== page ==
Risks to complex systems such as the energy supply cannot be eliminated, but we are determined to use this experience in a way that will enable us—along with other agencies, the regulator and the companies involved—to minimise and, where necessary, manage those risks. The Secretaries of State for Trade and Industry and for Transport are also determined to ensure that the necessary lessons are learned, because the Government share the House's feeling that what happened on 28 August must not happen again. Our transport providers need secure, reliable supplies and an effective and appropriate means of handling disruption, if and when it should occur.

In answer to a point raised by the hon. Member for Westmorland and Lonsdale, London Underground draws its power from the national grid under a private

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finance initiative deal—it was finalised in 1998 but began long before then— with Seeboard Powerlink, which manages, maintains, develops and finances the London underground power supply system. The PFI deal stems from a decision first taken by London Underground in 1985: that the Lots road power station, which was by then 100 years old and reaching the end of its life, should be closed in favour of supply from the national grid. I understand from London Underground that that decision was reviewed several times before finally being confirmed through the award of the PFI contract in 1998. During that period, consideration was given to several options, including refurbishing the Lots road station.

There seems to be consensus among experts that resilience is better secured by having access to the wider supply possibilities of the grid, rather than through over-reliance on an individual power plant such as that at Lots road. Well, we may yet have that debate, as a consequence of the investigations that will take place.

I want now to deal with some of the points raised by my hon. Friend the Member for Crewe and Nantwich (Mrs. Dunwoody), who has looked at these issues particularly closely. I never thought that I would live to hear her say that she associates herself completely—completely—with the comments of Conservative Front Benchers. It was a wonderful moment, but I should warn the House that she can be more than a little mischievous from time to time. I suspect that she was seeking to tease out of the hon. Member for South Suffolk (Mr. Yeo) some firmer statements on Tory policy on electricity generation supply and demand. She is one of the House's most accomplished performers, and I want strongly to commend to some of the younger Members—on both sides of the House—the hon. Gentleman's decision not to take her on. I certainly would not do so.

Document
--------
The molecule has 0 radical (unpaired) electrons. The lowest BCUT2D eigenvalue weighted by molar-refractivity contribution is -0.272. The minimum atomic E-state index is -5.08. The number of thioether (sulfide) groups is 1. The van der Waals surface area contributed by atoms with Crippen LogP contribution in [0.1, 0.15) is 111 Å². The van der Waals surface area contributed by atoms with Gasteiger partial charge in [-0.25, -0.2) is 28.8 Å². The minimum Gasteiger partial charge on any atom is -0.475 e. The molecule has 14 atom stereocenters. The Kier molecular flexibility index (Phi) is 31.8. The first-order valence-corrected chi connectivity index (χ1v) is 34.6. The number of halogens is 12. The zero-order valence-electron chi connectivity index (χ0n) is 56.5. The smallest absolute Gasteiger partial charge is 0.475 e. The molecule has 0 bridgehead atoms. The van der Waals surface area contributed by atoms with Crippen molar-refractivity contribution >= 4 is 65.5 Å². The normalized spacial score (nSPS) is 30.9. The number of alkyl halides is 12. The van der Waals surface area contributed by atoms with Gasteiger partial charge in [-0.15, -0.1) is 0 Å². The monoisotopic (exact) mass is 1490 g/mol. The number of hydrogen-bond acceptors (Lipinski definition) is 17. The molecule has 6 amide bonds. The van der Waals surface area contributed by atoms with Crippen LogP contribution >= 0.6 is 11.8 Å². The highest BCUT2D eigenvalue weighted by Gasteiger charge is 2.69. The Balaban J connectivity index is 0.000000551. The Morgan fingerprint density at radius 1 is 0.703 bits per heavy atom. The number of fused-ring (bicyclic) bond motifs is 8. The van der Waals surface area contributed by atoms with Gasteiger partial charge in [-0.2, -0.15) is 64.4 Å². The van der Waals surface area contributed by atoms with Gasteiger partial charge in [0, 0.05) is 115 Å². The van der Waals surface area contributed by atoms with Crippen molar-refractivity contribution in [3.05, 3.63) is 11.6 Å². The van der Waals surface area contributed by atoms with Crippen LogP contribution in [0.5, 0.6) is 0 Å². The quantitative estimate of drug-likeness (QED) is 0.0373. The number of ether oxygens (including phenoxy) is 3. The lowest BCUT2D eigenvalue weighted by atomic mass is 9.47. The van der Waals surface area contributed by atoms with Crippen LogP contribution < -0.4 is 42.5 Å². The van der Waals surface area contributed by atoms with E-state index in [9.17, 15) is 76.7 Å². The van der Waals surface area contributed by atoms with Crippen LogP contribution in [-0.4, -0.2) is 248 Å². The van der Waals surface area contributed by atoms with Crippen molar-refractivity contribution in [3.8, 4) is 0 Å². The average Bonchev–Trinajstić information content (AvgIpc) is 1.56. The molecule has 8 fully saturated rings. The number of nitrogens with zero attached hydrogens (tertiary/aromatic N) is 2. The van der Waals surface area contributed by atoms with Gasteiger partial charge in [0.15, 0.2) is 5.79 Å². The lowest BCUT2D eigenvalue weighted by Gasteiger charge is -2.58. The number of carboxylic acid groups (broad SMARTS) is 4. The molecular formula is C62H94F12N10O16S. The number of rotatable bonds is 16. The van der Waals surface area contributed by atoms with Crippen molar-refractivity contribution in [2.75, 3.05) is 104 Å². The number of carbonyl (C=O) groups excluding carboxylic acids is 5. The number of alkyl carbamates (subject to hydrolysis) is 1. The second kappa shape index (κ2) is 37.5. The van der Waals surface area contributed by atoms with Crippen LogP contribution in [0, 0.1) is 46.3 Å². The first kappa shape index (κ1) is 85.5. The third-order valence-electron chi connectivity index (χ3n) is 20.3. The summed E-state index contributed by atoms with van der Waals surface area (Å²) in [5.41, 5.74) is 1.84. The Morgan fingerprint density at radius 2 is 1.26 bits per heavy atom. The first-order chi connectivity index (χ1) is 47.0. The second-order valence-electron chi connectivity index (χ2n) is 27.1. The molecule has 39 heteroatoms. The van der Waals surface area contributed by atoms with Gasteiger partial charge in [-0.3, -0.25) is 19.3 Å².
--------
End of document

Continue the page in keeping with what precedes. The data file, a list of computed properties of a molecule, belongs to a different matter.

Mr. McLoughlin: Stop grovelling!

Dr. Howells: I am trying to answer the questions. My hon. Friend the Member for Crewe and Nantwich concentrated, quite properly, on crucial issues such as passenger safety and the provision of constant electricity supplies to the underground.

The PFI power contract was put out to tender in 1996 and was signed in 1998 with Seeboard Powerlink, which is owned primarily by Seeboard. The contract has been subject to safety and risk analysis. The PFI covers four main features: the provision of back-up supplies from a gas turbine generator at Greenwich; the provision of emergency battery lighting at stations; the purchase and supply of power from the national grid; and the operation, maintenance and renewal of London underground's high-voltage network.

The PFI contract is drawn so as to incentivise Seeboard Powerlink's maintaining a high level of resilience and security of power supply. The PFI will provide a new control system, known as SPIDER—I do not know why—for London underground's power network. I am told that it will enable faster high-voltage system reconfiguration in the event of loss of supply from the grid.

I want to reassure the House and the hon. Member for Croydon, South in particular that as part of its review of the handling of the power failure, London Underground

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will examine how its power PFI worked, and identify improvements that can be made to communication between it and Seeboard Powerlink, and between the latter and EDF Energy, which is the local distribution supplier. Indeed, that issue was also of concern to the hon. Member for Carshalton and Wallington (Tom Brake). London Underground will particularly investigate its operational and customer service response to the power supply problems of 28 August—especially internal communications and the CCTV network, which the hon. Member for Newark (Patrick Mercer) rightly noted was important. The evacuation protocol, which seems to have worked well on this occasion, will also be assessed.